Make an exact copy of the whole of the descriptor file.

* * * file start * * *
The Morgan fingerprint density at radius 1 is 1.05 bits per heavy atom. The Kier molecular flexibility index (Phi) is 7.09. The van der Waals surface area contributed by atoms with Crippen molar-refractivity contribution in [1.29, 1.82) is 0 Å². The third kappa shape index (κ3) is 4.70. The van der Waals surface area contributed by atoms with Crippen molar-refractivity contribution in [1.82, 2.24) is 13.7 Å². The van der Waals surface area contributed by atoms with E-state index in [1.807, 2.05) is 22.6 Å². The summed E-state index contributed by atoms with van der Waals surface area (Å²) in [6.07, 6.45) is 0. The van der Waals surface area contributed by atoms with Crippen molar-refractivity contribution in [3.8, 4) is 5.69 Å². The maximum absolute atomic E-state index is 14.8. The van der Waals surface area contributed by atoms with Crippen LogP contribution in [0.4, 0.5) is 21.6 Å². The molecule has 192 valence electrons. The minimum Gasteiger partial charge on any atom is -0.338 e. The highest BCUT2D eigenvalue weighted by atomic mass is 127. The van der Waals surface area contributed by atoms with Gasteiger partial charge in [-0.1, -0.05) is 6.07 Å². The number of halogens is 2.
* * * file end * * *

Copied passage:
The Morgan fingerprint density at radius 1 is 1.05 bits per heavy atom. The Kier molecular flexibility index (Phi) is 7.09. The van der Waals surface area contributed by atoms with Crippen molar-refractivity contribution in [1.29, 1.82) is 0 Å². The third kappa shape index (κ3) is 4.70. The van der Waals surface area contributed by atoms with Crippen molar-refractivity contribution in [1.82, 2.24) is 13.7 Å². The van der Waals surface area contributed by atoms with E-state index in [1.807, 2.05) is 22.6 Å². The summed E-state index contributed by atoms with van der Waals surface area (Å²) in [6.07, 6.45) is 0. The van der Waals surface area contributed by atoms with Crippen molar-refractivity contribution in [3.8, 4) is 5.69 Å². The maximum absolute atomic E-state index is 14.8. The van der Waals surface area contributed by atoms with Crippen LogP contribution in [0.4, 0.5) is 21.6 Å². The molecule has 192 valence electrons. The minimum Gasteiger partial charge on any atom is -0.338 e. The highest BCUT2D eigenvalue weighted by atomic mass is 127. The van der Waals surface area contributed by atoms with Gasteiger partial charge in [-0.1, -0.05) is 6.07 Å². The number of halogens is 2.